Cache Dynamic HTML Pages in PHP (A Simple Example)

Welcome to a tutorial and quick example on how to cache dynamic HTML pages in PHP. So you want to improve the performance of a PHP project that generates HTML pages dynamically?

We can create a simple caching system in PHP by working with output buffering:

  • Load the cached HTML page if it exists – if (file_exists("cached.html")) { require "cached.html"; }
  • else - Save the generated page into a static HTML file.
    • ob_start();
    • require "your-scripts.php";
    • file_put_contents("cached.html", ob_get_contents());
    • ob_end_flush();

That covers the basic idea, but read on for a more detailed example!

ⓘ I have included a zip file with all the source code at the start of this tutorial, so you don’t have to copy-paste everything… Or if you just want to dive straight in.

 

 

TABLE OF CONTENTS

 

DOWNLOAD & NOTES

Firstly, here is the download link to the example code as promised.

 

QUICK NOTES

If you spot a bug, feel free to comment below. I try to answer short questions too, but it is one person versus the entire world… If you need answers urgently, please check out my list of websites to get help with programming.

 

EXAMPLE CODE DOWNLOAD

Click here to download all the example source code, I have released it under the MIT license, so feel free to build on top of it or use it in your own project.

 

 

CACHING HTML PAGES IN PHP

All right, let us now get into the example of caching dynamic HTML pages in PHP.

 

STEP 1) DUMMY CONTENT TABLE

1-content.sql
-- (A) CONTENT TABLE
CREATE TABLE `content` (
  `content_id` bigint(20) NOT NULL,
  `content_title` varchar(255) NOT NULL,
  `content_body` longtext NOT NULL
) ENGINE=InnoDB DEFAULT CHARSET=utf8mb4;
 
ALTER TABLE `content`
  ADD PRIMARY KEY (`content_id`);
 
ALTER TABLE `content`
  MODIFY `content_id` bigint(20) NOT NULL AUTO_INCREMENT, AUTO_INCREMENT=2;

For this example, we will work with this simple content table with only 3 fields.

  • content_id Primary key, auto-increment.
  • content_title Title of the page.
  • content_body Main contents of the page.

 

 

STEP 2) HTML TEMPLATE

2A) TOP HALF OF THE PAGE

2a-page-top.php
<!DOCTYPE html>
<html>
  <head>
    <title><?=$_PAGE["content_title"]?></title>
  </head>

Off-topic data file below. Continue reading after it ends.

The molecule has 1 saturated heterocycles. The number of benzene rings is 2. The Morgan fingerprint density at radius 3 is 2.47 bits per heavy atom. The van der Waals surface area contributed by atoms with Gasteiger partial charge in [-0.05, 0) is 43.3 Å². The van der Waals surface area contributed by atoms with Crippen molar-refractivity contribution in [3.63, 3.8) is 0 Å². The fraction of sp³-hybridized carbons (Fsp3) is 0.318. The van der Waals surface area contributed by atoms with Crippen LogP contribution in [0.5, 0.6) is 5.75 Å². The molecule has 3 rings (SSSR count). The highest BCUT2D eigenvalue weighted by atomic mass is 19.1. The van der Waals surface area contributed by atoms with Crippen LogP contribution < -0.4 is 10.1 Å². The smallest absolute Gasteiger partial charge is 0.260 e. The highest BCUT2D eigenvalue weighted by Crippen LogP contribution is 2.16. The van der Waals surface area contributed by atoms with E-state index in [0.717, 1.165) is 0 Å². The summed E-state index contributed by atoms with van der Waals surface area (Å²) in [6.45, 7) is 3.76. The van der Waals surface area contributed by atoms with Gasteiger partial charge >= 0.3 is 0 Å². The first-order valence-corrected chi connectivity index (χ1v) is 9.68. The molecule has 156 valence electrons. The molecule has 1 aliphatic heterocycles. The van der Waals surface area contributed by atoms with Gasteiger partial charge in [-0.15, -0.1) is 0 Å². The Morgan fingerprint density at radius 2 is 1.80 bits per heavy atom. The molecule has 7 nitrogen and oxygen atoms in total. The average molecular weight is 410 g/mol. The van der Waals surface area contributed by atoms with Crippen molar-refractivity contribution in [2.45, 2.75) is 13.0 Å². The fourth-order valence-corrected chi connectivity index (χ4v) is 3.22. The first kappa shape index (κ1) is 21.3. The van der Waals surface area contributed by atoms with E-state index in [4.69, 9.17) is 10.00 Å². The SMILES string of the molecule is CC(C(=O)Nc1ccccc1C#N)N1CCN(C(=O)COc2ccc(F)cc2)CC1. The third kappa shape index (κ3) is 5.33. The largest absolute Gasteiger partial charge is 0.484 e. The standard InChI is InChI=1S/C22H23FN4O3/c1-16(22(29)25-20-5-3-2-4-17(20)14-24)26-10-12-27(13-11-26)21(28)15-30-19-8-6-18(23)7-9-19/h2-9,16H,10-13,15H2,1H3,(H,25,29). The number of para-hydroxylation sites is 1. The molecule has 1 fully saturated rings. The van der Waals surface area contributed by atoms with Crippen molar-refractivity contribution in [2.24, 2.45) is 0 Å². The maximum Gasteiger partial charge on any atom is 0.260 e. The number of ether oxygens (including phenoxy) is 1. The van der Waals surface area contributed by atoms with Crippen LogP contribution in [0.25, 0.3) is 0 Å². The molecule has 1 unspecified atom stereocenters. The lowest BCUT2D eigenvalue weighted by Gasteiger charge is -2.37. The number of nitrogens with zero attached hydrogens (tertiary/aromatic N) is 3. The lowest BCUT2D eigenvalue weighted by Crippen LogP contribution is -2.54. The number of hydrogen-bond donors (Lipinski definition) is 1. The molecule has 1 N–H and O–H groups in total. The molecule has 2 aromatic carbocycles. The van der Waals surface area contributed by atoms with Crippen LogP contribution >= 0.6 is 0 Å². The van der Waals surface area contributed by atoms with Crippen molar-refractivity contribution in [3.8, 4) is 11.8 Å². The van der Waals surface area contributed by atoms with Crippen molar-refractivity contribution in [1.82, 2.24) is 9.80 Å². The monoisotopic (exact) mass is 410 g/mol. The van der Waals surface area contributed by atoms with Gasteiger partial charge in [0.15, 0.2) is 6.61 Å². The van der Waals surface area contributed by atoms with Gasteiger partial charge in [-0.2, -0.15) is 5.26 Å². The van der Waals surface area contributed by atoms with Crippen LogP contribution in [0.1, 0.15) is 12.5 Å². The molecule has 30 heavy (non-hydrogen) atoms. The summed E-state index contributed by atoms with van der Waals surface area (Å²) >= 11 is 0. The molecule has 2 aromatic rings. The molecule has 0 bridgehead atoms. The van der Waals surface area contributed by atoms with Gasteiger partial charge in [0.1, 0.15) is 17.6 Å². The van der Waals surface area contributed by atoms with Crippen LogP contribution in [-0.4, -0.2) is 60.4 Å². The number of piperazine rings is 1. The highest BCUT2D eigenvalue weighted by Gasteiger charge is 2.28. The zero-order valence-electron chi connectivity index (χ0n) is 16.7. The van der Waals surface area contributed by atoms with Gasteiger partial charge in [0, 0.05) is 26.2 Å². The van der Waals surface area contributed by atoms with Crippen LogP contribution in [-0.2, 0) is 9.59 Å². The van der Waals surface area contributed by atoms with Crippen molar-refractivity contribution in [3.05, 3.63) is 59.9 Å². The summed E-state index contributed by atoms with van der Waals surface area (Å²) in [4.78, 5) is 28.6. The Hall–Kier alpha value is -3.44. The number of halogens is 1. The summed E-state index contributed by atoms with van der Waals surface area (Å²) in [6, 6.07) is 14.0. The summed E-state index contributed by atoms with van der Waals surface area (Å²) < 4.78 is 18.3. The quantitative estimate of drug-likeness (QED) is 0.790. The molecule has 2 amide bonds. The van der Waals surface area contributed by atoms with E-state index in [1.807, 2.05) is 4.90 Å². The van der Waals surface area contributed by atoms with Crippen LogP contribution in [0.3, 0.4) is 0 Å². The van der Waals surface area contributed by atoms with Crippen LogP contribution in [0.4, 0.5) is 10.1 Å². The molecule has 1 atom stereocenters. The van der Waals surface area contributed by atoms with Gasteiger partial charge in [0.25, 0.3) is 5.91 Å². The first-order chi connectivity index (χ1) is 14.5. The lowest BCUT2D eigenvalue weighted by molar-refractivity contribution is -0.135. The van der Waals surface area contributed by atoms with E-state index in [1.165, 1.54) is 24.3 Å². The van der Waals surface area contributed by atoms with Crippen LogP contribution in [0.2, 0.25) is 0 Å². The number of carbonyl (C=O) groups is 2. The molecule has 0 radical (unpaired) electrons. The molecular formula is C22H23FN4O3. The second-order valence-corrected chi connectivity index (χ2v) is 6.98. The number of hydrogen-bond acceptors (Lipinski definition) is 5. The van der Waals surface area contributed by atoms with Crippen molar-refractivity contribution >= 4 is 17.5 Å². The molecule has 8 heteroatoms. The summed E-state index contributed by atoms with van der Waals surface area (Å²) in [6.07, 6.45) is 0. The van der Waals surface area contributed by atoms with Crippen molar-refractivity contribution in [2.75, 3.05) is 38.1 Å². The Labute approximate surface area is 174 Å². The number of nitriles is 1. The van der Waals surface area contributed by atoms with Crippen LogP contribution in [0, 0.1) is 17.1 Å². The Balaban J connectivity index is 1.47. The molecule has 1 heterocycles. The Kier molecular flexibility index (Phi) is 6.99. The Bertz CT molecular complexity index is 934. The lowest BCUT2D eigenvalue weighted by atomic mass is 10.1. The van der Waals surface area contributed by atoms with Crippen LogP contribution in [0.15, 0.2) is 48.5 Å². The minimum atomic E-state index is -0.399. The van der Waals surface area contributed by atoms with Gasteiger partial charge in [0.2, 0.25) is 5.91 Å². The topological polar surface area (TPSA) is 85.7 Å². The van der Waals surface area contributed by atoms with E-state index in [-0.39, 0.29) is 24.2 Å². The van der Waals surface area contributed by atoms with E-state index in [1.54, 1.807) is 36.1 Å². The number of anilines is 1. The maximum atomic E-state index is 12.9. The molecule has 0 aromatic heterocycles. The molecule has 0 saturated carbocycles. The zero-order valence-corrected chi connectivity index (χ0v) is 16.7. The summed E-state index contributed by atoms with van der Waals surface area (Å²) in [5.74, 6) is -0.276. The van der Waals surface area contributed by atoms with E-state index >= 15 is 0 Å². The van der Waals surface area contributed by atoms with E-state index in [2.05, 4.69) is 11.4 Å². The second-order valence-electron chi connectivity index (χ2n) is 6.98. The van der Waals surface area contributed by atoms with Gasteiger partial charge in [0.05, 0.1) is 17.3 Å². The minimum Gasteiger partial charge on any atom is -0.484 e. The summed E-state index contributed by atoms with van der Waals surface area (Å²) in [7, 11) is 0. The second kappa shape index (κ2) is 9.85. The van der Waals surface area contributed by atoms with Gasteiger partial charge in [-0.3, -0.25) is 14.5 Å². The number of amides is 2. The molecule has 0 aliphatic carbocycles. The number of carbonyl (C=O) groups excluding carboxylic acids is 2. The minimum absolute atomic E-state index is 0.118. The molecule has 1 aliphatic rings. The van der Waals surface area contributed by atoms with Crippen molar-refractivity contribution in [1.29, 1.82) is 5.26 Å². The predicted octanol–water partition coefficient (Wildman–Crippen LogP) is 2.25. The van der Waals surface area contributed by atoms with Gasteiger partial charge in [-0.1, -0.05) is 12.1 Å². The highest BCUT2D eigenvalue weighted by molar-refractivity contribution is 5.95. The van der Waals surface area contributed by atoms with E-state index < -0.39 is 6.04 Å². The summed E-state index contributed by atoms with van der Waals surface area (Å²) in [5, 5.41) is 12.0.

<body>
    <header>My Site</header>
    <main>
      <h1><?=$_PAGE["content_title"]?></h1>
      <?=$_PAGE["content_body"]?>
    </main>

 

2B) BOTTOM HALF OF THE PAGE

2b-page-bottom.php
    <footer>Copyright, My Site.</footer>
  </body>
</html>

Next, we have a simple HTML template to show the content. Of course, your project can be a lot more complex with dynamic menus, sidebars, footers, and such.

 

STEP 3) GENERATING A DYNAMIC HTML PAGE

3-dynamic.php
<?php
// (A) DATABASE SETTINGS - CHANGE TO YOUR OWN
define("DB_HOST", "localhost");
define("DB_NAME", "test");
define("DB_CHARSET", "utf8");
define("DB_USER", "root");
define("DB_PASSWORD", "");

// (B) CONNECT TO DATABASE
$pdo = new PDO(
  "mysql:host=".DB_HOST.";dbname=".DB_NAME.";charset=".DB_CHARSET,
  DB_USER, DB_PASSWORD, [
  PDO::ATTR_ERRMODE => PDO::ERRMODE_EXCEPTION,
  PDO::ATTR_DEFAULT_FETCH_MODE => PDO::FETCH_ASSOC
]);

// (C) GET CONTENT FROM DATABASE
$id = 1; // CONTENT ID 1
$stmt = $pdo->prepare("SELECT * FROM `content` WHERE `content_id`=?");
$stmt->execute([$id]);
$_PAGE = $stmt->fetch();
 
// (D) GENERATE HTML PAGE
require "2a-page-top.php";
require "2b-page-bottom.php";

This is the “usual stuff”. Where we fetch data from the database and generate the dynamic HTML page.

P.S. Remember to change the database settings to your own.

 

 

STEP 4) SIMPLE PHP CACHING

4-cache.php
// (A) SERVE STATIC HTML IF EXIST
$id = 1; // CONTENT ID 1
$file = "cached-$id.html";
if (file_exists($file)) {
  // echo "THIS IS A CACHED COPY!";
  require $file;
}
 
// (B) GENERATE HTML FILE
else {
  // (B1) START OUTPUT BUFFERING
  ob_start();
 
  // (B2) GENERATE HTML PAGE
  require "3-dynamic.php";
 
  // (B3) SAVE BUFFER INTO STATIC HTML
  file_put_contents($file, ob_get_contents());
 
  // (B4) OUTPUT CONTENTS
  ob_end_flush();
}

That’s right – This is the same as the introduction snippet. We use output buffering to help us generate the flat HTML file – Serve it in the future if it exists.

The end. This should help with the performance – Loading from a static HTML file is definitely way faster than loading from the database, and regenerating all those dynamic sections.

 

 

EXTRA BITS & LINKS

That’s all for the tutorial, and here is a small section on some extras and links that may be useful to you.

 

EXTRA) CACHING DATA

Yes, we can, technically cache other “raw data” with this technique too. For example, getting a list of products.

if ($_POST["request"] == "getAll") {
  if (file_exists("products.json")) { require "products.json"; }
  else {
    LOAD DATA FROM DATABASE
    OUTPUT BUFFER, SAVE, AND SERVE AS ABOVE
  }
}

 

APACHE & MYSQL CACHING

Lastly, before the “code master angry troll things” start to comment “this is stupid” – Caching is built straight into many of the major web servers and even MySQL. If you have direct access to the server, it will make more sense to just set these up.

 

THE END

Thank you for reading, and we have come to the end. I hope that it has helped you to better understand, and if you want to share anything with this guide, please feel free to comment below. Good luck and happy coding!

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